With Mazarin as prime minister of France, the war continued. Yet, only a year after Richelieu’s death, the first moves toward peace were made. Emperor Ferdinand II, who had died in 1637, had been succeeded by his son, Ferdinand III. The German states desired peace, and in 1643 they convinced Ferdinand III to open peace talks with the French and Swedes. The talks, however, did not begin until late 1644, and it was August 1645 before Spain and the Netherlands joined in.


For the next three years peace talks continued, but so did the war. In 1646, the Swedes and the French occupied Bavaria, forcing Elector Maximilian to sign a treaty with Sweden. By 1647 the French and the Swedes controlled the entire empire, except for the Habsburg lands of Austria, Bohemia, and Hungary. Ferdinand wanted to make a separate peace with Sweden so he could continue to aid his cousin Philip IV in his war against France; but Sweden refused to agree to a peace treaty with­out France. Left with the choice of continuing the war or making peace with France and thus abandoning Spain, Ferdinand chose peace. Philip IV of Spain would have to fight on against France without help from his Austrian Habsburg cousin.


The Thirty Years’ War finally ended with the Peace of Westphalia, which was signed after long negotiations on October 24, 1648. Under the agreement, though Ferdinand III still held the title of emperor, the German states became practically independent of his power. Ferdinand, however, still held control of Austria, Bohemia, and Hungary, which, in the future, would form a strong Habsburg-controlled state. But the German empire, from then on, would be an empire only in name.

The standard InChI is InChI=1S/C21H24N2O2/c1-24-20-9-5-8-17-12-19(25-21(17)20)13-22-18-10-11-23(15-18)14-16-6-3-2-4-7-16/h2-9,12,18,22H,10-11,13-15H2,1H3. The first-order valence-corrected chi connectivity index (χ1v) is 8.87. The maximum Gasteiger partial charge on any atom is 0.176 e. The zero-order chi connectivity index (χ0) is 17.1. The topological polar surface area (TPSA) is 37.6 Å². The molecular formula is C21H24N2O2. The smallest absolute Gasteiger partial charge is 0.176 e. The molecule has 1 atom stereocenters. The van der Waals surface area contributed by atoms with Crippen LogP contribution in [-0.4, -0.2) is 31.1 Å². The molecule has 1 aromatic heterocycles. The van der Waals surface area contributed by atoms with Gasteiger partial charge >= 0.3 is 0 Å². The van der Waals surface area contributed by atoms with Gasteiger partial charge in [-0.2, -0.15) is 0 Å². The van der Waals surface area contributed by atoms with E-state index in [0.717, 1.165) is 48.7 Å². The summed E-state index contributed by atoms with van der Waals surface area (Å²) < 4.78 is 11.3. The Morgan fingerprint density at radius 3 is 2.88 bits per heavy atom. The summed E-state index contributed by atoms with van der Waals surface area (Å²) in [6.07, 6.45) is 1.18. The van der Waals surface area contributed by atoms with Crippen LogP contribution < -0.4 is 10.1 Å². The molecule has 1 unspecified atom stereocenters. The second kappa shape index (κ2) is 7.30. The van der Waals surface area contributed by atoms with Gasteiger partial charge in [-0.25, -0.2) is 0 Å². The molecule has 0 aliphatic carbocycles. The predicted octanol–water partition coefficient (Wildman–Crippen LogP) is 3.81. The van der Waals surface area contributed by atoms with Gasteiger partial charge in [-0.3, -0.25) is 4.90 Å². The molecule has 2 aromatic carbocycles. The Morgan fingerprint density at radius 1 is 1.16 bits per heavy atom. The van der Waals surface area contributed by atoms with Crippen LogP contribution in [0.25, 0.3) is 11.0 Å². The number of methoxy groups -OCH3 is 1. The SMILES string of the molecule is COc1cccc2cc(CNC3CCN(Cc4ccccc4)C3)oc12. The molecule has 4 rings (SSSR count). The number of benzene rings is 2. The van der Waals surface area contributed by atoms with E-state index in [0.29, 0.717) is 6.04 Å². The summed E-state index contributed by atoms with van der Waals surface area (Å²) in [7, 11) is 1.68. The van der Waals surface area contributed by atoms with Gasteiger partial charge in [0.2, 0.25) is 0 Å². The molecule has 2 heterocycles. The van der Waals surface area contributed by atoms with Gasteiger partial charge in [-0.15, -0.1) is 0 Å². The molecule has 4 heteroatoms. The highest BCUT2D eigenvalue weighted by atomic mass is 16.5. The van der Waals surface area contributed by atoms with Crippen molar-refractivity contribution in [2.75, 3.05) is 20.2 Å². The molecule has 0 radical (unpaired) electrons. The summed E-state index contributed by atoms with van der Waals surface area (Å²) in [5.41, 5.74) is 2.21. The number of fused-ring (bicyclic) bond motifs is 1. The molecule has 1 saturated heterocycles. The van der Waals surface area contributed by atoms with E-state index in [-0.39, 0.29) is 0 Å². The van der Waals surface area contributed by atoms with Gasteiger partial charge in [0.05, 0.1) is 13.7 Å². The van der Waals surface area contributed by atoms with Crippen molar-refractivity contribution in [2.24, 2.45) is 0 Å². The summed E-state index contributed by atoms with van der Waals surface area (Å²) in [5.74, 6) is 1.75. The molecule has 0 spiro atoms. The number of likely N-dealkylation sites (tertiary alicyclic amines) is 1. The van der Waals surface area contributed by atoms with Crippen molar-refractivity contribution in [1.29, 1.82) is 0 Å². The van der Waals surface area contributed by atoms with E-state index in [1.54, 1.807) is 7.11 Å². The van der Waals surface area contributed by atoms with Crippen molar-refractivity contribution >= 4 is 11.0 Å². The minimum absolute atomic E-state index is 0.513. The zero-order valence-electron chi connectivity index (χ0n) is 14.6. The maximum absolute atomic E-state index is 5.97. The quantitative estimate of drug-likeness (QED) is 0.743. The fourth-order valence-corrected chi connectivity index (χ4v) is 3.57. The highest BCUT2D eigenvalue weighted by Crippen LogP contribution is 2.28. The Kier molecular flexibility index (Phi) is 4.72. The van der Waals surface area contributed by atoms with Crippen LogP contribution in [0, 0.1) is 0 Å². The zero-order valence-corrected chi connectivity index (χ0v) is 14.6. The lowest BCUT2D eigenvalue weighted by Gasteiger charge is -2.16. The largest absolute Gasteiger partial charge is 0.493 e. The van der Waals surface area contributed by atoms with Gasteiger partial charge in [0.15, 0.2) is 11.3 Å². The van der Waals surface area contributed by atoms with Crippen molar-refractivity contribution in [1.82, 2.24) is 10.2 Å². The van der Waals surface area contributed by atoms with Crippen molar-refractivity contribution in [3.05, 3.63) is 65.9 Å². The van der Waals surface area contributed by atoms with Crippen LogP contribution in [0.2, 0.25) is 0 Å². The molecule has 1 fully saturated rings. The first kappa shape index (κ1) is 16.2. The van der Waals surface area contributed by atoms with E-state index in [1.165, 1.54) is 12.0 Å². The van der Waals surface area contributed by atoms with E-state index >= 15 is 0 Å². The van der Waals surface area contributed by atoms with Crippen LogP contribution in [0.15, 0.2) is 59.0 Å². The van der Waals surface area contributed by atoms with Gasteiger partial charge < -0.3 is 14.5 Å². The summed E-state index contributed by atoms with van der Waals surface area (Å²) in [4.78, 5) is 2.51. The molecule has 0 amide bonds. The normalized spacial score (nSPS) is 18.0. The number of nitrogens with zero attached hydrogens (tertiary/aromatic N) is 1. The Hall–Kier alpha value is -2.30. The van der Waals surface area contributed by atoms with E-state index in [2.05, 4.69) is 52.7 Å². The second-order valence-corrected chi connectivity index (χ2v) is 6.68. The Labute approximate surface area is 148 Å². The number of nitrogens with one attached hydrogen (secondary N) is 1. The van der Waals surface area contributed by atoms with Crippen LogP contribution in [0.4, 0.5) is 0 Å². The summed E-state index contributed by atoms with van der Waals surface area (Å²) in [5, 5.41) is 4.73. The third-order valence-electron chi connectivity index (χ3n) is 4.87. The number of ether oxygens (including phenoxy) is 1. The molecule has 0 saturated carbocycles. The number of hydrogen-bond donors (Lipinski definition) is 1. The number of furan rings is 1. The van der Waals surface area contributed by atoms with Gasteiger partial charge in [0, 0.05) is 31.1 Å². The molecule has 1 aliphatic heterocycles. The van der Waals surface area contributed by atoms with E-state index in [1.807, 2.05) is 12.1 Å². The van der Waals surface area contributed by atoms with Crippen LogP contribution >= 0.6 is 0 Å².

The swearing of the oath to ratify the final treaty of the Peace of Westphalia

More important and lasting than the parts of the Peace having to do with the empire were those that touched on religion. For the first time, the empire was forced to recognize Calvinism alongside Lutheranism and the Catholic Church as an official religion. But more significant than this was the provision stating that all states that had been Protestant in 1624 would remain Protestant, and all states then Catholic would remain Catholic. This provision made the religious division of Germany permanent and signified that any hope of reuniting Christendom had been openly abandoned.


The Thirty Years’ War was thus a great tragedy for Europe as a whole and Germany in particular. That land was devastated. Whole provinces were left uninhabitable wastelands, and almost half of the population of Germany had been killed. It took nearly 150 years for Germany to recover economically to the level of prosperity it had enjoyed before the conflict.


France’s war with Spain continued until 1659. Abandoned by Ferdinand III, his cousin for whom he had sacrificed so much, Philip IV, with the Spanish, fought bravely on. The Spanish cause, however, was hopeless. Portugal and England joined France against Spain. The Spanish treasury was empty, and vast numbers of Spanish soldiers had been killed in the long war. When the war ended in 1659, Spain, once the richest and stron­gest state in Europe, had become one of the poorest and weakest.


Richelieu’s supreme goal had been achieved, though he did not live to enjoy his victory. France came out of the Thirty Years’ War the most pow­erful nation in Europe. But to achieve this, France had forced Europe to pay an enormous price—the permanent dismemberment of Christendom into Protestant and Catholic states.

Song from Devastated Germany

Despite the devastation wrought by the Thirty Years’ War, German composers still wrote great music. Among these was the Lutheran composer, Heinrich Schütz, whose Geistliche Chormusik was published in 1648, the year of the Peace of Westphalia.